One of the most significant elements of any truly great company is having a unique and memorable logo that people can instinctively recognize.
However, creating this company logo or mark, is not as easy as it looks.
Here are a few common logo design mistakes to avoid when tasked with creating a logo.
One common area that is often overlooked in the process of logo design, but is one of the most important factors is typeface or font choice.
Typography in logo design can make or break the overall design.
The old adage of the simpler the better couldn’t be more true for logo design especially when it comes to font style.
A simple rule with selecting a font style is make sure it is legible.
Legibility can immediately turn off the consumer and make them reject your business, regardless if you have a great product.
If a consumer can’t read or even sometimes pronounce your business name due to the font, that can turn people away.
Too many fonts or font weights is something to also stay away from.
The most memorable logos are most often the simplest logos.
Brand and logo recognition are key factors to brand awareness in todays culture with so many brands to choose from.
However, for a logo to be memorable and stand apart from the crowd, it needs to display something unique, without being over complicated.
Simple logos when done right, are also usually super versatile, meaning it can work across multiple platforms.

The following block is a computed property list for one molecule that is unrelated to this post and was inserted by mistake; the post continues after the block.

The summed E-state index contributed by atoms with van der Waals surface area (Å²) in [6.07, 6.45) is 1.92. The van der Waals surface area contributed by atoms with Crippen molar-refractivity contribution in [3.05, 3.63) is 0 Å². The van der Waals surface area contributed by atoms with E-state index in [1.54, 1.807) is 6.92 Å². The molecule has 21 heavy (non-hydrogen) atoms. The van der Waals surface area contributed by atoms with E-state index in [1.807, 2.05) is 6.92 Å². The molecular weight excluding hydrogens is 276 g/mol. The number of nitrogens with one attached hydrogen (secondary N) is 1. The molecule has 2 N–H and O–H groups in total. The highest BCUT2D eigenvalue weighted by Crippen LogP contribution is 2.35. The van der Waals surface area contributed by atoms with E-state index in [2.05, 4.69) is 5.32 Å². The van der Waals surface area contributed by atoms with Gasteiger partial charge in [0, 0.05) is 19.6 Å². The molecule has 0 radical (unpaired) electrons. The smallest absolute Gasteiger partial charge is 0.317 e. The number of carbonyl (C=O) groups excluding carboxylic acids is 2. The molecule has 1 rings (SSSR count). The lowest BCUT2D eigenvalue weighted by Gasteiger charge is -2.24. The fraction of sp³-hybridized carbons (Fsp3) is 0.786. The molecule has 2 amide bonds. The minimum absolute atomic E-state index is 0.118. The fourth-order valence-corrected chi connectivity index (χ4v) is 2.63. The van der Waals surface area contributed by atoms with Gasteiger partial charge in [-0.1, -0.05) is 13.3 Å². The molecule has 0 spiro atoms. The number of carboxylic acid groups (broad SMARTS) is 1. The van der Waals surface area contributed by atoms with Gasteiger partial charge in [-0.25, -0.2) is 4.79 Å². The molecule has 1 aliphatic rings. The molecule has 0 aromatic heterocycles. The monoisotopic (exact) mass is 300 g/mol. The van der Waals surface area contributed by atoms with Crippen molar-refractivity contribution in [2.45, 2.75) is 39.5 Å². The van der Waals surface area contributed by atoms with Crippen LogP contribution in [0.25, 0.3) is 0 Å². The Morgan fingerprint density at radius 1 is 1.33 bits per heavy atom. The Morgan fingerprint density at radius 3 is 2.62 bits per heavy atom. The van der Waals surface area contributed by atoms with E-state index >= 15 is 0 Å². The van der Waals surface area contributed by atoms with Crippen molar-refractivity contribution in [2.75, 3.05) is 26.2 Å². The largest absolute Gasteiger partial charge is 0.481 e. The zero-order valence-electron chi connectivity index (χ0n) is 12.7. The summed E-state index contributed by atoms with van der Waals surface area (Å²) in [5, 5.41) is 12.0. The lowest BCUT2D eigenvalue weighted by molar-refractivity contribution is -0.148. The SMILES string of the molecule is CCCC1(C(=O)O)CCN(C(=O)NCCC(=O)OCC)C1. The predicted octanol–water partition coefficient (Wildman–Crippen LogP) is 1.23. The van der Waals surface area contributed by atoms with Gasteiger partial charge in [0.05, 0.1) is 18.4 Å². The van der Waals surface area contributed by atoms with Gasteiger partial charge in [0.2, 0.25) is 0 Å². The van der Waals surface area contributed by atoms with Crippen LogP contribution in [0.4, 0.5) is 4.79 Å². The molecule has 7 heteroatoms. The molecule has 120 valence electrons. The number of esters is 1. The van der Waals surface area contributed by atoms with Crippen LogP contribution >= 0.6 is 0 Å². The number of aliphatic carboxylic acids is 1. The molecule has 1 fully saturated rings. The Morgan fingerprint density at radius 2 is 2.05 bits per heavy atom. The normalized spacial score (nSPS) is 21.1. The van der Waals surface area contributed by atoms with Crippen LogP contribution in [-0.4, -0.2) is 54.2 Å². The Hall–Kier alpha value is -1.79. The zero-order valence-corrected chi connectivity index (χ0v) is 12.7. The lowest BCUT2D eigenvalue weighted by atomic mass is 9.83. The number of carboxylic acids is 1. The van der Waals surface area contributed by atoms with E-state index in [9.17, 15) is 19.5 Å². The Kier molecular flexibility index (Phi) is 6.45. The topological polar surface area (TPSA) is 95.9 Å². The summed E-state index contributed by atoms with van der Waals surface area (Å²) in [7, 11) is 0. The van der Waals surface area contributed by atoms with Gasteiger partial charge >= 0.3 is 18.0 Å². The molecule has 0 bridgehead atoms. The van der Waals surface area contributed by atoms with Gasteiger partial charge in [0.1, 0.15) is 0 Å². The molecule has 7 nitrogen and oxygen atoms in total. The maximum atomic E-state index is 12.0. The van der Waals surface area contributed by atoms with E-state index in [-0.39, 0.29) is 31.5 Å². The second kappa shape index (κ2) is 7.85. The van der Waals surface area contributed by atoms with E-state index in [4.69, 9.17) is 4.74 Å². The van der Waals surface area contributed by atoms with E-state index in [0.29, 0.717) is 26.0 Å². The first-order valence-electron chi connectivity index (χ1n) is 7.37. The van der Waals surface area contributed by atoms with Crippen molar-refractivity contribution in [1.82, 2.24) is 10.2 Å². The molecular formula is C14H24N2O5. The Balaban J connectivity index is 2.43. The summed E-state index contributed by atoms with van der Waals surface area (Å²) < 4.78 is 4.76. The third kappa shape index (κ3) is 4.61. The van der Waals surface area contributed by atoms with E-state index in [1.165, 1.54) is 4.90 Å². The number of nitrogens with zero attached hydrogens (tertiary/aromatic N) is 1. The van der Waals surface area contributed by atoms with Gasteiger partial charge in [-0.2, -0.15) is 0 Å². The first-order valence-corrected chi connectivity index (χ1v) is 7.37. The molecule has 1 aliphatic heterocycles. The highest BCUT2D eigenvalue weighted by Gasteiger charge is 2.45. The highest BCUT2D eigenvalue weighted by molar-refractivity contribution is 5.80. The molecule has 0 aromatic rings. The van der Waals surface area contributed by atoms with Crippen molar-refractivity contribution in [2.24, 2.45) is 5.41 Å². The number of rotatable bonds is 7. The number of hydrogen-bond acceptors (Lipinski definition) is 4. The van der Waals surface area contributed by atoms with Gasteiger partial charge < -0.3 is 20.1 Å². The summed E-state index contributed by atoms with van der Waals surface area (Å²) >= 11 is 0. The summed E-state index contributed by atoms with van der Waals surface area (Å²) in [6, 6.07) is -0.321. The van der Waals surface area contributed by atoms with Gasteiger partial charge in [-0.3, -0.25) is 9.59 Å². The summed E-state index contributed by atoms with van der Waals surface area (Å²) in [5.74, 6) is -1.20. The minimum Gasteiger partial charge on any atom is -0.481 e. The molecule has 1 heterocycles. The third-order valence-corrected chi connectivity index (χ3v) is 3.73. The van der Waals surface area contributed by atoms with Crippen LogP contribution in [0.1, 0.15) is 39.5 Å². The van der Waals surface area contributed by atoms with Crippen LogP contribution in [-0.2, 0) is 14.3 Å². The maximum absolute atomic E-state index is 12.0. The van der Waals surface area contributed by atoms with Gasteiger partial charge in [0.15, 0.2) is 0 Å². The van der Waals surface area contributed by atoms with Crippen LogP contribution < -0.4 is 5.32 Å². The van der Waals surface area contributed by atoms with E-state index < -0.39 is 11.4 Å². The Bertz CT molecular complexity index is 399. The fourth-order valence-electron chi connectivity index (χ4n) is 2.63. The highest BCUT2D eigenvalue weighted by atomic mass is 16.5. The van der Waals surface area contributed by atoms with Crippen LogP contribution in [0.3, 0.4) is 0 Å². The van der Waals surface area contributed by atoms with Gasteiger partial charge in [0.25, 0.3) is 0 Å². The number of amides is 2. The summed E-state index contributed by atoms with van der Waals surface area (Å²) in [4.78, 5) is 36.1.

For example, a logo should work on something the size of a postage stamp to something of a much larger scale such as a billboard.
The first step to creating a great brand logo is work in the simplest form, that being black and white.
Start there, this allows for the best execution of the logo without complicating it with color just yet.
Refrain from incorporating drop shadows, embossing, or other layer styles to beef up the logo — a good logo will stand on its own.
Once the logo is finalized in black and white, color in most cases, will only add personality and character to the overall look and feel.
Another area to stay away from is use the mirror technique and call it your own idea.
A bad designer sees an idea that he likes, does a quick tweak, color swap, or name change then calls the idea their own.
Do not use stock or clip art either, the point of a logo is to be unique and original.
Once you finally come up with an idea and are ready to show the client, be cautious with how many options you show.
This sometimes allows the client to be overwhelmed and often have too much say over the design direction.
If you provide 5-10 concepts, more often than not they will choose what you consider, the worst or lesser of the design options.
A good rule of thumb is to only send one to three concepts that you personally could see being the best option for them.
The client is ultimately paying you as a professional designer to create them something they want to use for their company, so you should direct the client as best as possible to the final outcome.
As the designer, you should offer up your expertise, not by letting them direct the project with so many alterations or revisions.
If a client asks for a misinformed or unnecessary change, further explain why it may not be such a good idea and offer a better alternative.
Guide them into seeing how the final solution is the right choice in moving forward with the logo.
As a designer, you should also realize that your client is not always right, so be open to providing feedback and suggestions on your work.
These logo design tips should help a designer better their skills as logo designer, however, they should not hold you back.
Rules within the creative field are sometime made to be broken and there is no perfect way when it comes to logo design.
Explore as many ideas as you can, execute and create these ideas, then repeat.